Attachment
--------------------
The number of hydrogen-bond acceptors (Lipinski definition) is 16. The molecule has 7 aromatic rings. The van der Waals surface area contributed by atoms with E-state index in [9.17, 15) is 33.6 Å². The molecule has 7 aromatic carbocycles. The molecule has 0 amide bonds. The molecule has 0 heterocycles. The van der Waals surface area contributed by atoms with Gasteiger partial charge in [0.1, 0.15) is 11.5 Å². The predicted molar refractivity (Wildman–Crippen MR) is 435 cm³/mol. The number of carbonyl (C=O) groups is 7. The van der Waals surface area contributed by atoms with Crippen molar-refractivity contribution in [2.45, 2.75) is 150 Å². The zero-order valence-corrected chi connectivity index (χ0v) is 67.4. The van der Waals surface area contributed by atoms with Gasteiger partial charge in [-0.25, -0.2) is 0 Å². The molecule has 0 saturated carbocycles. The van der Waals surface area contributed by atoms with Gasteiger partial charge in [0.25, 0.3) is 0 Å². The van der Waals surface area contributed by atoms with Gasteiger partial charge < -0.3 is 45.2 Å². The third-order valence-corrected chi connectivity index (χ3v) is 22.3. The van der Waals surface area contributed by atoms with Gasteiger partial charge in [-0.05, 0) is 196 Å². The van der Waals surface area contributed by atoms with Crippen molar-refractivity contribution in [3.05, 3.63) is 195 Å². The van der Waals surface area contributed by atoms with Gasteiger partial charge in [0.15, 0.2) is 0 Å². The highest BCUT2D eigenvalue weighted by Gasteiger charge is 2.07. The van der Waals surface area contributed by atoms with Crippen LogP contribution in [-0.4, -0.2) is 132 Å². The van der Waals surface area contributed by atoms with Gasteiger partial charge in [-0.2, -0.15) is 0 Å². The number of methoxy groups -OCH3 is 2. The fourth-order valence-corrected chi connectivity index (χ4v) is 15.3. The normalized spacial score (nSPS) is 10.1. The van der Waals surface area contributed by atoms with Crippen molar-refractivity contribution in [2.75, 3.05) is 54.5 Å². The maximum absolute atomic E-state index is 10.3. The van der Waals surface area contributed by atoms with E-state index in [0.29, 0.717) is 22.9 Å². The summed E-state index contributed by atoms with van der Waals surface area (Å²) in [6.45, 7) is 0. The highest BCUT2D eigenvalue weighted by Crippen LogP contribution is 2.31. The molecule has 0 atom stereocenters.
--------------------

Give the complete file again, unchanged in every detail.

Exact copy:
The number of hydrogen-bond acceptors (Lipinski definition) is 16. The molecule has 7 aromatic rings. The van der Waals surface area contributed by atoms with E-state index in [9.17, 15) is 33.6 Å². The molecule has 7 aromatic carbocycles. The molecule has 0 amide bonds. The molecule has 0 heterocycles. The van der Waals surface area contributed by atoms with Gasteiger partial charge in [0.1, 0.15) is 11.5 Å². The predicted molar refractivity (Wildman–Crippen MR) is 435 cm³/mol. The number of carbonyl (C=O) groups is 7. The van der Waals surface area contributed by atoms with Crippen molar-refractivity contribution in [2.45, 2.75) is 150 Å². The zero-order valence-corrected chi connectivity index (χ0v) is 67.4. The van der Waals surface area contributed by atoms with Gasteiger partial charge in [-0.25, -0.2) is 0 Å². The molecule has 0 saturated carbocycles. The van der Waals surface area contributed by atoms with Gasteiger partial charge in [0.25, 0.3) is 0 Å². The van der Waals surface area contributed by atoms with Gasteiger partial charge < -0.3 is 45.2 Å². The third-order valence-corrected chi connectivity index (χ3v) is 22.3. The van der Waals surface area contributed by atoms with Gasteiger partial charge in [-0.05, 0) is 196 Å². The van der Waals surface area contributed by atoms with Crippen molar-refractivity contribution in [3.05, 3.63) is 195 Å². The van der Waals surface area contributed by atoms with Gasteiger partial charge in [0.15, 0.2) is 0 Å². The highest BCUT2D eigenvalue weighted by Gasteiger charge is 2.07. The van der Waals surface area contributed by atoms with Crippen LogP contribution in [-0.4, -0.2) is 132 Å². The van der Waals surface area contributed by atoms with Gasteiger partial charge in [-0.2, -0.15) is 0 Å². The number of methoxy groups -OCH3 is 2. The fourth-order valence-corrected chi connectivity index (χ4v) is 15.3. The normalized spacial score (nSPS) is 10.1. The van der Waals surface area contributed by atoms with Crippen molar-refractivity contribution in [2.75, 3.05) is 54.5 Å². The maximum absolute atomic E-state index is 10.3. The van der Waals surface area contributed by atoms with E-state index in [0.29, 0.717) is 22.9 Å². The summed E-state index contributed by atoms with van der Waals surface area (Å²) in [6.45, 7) is 0. The highest BCUT2D eigenvalue weighted by Crippen LogP contribution is 2.31. The molecule has 0 atom stereocenters.